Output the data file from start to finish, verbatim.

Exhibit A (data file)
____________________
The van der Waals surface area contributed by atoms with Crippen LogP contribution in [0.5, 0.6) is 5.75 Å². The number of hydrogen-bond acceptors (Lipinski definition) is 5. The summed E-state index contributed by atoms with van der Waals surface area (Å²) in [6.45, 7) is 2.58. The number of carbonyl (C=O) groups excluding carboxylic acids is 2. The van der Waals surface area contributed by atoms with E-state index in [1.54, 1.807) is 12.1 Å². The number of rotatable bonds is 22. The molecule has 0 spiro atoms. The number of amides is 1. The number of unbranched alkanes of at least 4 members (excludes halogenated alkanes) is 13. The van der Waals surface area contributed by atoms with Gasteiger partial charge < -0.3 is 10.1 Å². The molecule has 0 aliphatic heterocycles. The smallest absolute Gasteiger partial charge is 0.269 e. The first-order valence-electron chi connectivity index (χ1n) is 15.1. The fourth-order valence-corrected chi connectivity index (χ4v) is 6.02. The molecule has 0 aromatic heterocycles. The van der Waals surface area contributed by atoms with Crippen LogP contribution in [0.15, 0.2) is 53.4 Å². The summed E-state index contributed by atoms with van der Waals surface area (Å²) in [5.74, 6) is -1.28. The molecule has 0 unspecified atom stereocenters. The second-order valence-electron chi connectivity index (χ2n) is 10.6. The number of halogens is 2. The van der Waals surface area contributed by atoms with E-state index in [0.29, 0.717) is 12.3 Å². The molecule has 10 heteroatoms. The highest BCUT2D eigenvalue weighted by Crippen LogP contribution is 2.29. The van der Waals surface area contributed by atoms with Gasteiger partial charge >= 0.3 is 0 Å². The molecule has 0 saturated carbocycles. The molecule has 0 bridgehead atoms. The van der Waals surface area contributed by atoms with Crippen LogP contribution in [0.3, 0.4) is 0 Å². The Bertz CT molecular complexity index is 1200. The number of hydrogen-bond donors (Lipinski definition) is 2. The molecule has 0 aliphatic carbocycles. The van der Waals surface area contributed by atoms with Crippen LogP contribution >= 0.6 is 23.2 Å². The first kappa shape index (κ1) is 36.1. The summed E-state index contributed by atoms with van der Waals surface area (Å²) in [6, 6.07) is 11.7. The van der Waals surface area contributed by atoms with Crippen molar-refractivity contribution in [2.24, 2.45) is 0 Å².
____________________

The van der Waals surface area contributed by atoms with Crippen LogP contribution in [0.5, 0.6) is 5.75 Å². The number of hydrogen-bond acceptors (Lipinski definition) is 5. The summed E-state index contributed by atoms with van der Waals surface area (Å²) in [6.45, 7) is 2.58. The number of carbonyl (C=O) groups excluding carboxylic acids is 2. The van der Waals surface area contributed by atoms with E-state index in [1.54, 1.807) is 12.1 Å². The number of rotatable bonds is 22. The molecule has 0 spiro atoms. The number of amides is 1. The number of unbranched alkanes of at least 4 members (excludes halogenated alkanes) is 13. The van der Waals surface area contributed by atoms with Gasteiger partial charge < -0.3 is 10.1 Å². The molecule has 0 aliphatic heterocycles. The smallest absolute Gasteiger partial charge is 0.269 e. The first-order valence-electron chi connectivity index (χ1n) is 15.1. The fourth-order valence-corrected chi connectivity index (χ4v) is 6.02. The molecule has 0 aromatic heterocycles. The van der Waals surface area contributed by atoms with Crippen LogP contribution in [0.15, 0.2) is 53.4 Å². The summed E-state index contributed by atoms with van der Waals surface area (Å²) in [5.74, 6) is -1.28. The molecule has 0 unspecified atom stereocenters. The second-order valence-electron chi connectivity index (χ2n) is 10.6. The number of halogens is 2. The van der Waals surface area contributed by atoms with E-state index in [0.29, 0.717) is 12.3 Å². The molecule has 10 heteroatoms. The highest BCUT2D eigenvalue weighted by Crippen LogP contribution is 2.29. The van der Waals surface area contributed by atoms with Gasteiger partial charge >= 0.3 is 0 Å². The molecule has 0 saturated carbocycles. The molecule has 0 bridgehead atoms. The van der Waals surface area contributed by atoms with Crippen LogP contribution in [0.3, 0.4) is 0 Å². The Bertz CT molecular complexity index is 1200. The number of hydrogen-bond donors (Lipinski definition) is 2. The molecule has 0 aliphatic carbocycles. The van der Waals surface area contributed by atoms with Crippen LogP contribution >= 0.6 is 23.2 Å². The first kappa shape index (κ1) is 36.1. The summed E-state index contributed by atoms with van der Waals surface area (Å²) in [6, 6.07) is 11.7. The van der Waals surface area contributed by atoms with Crippen molar-refractivity contribution in [2.24, 2.45) is 0 Å².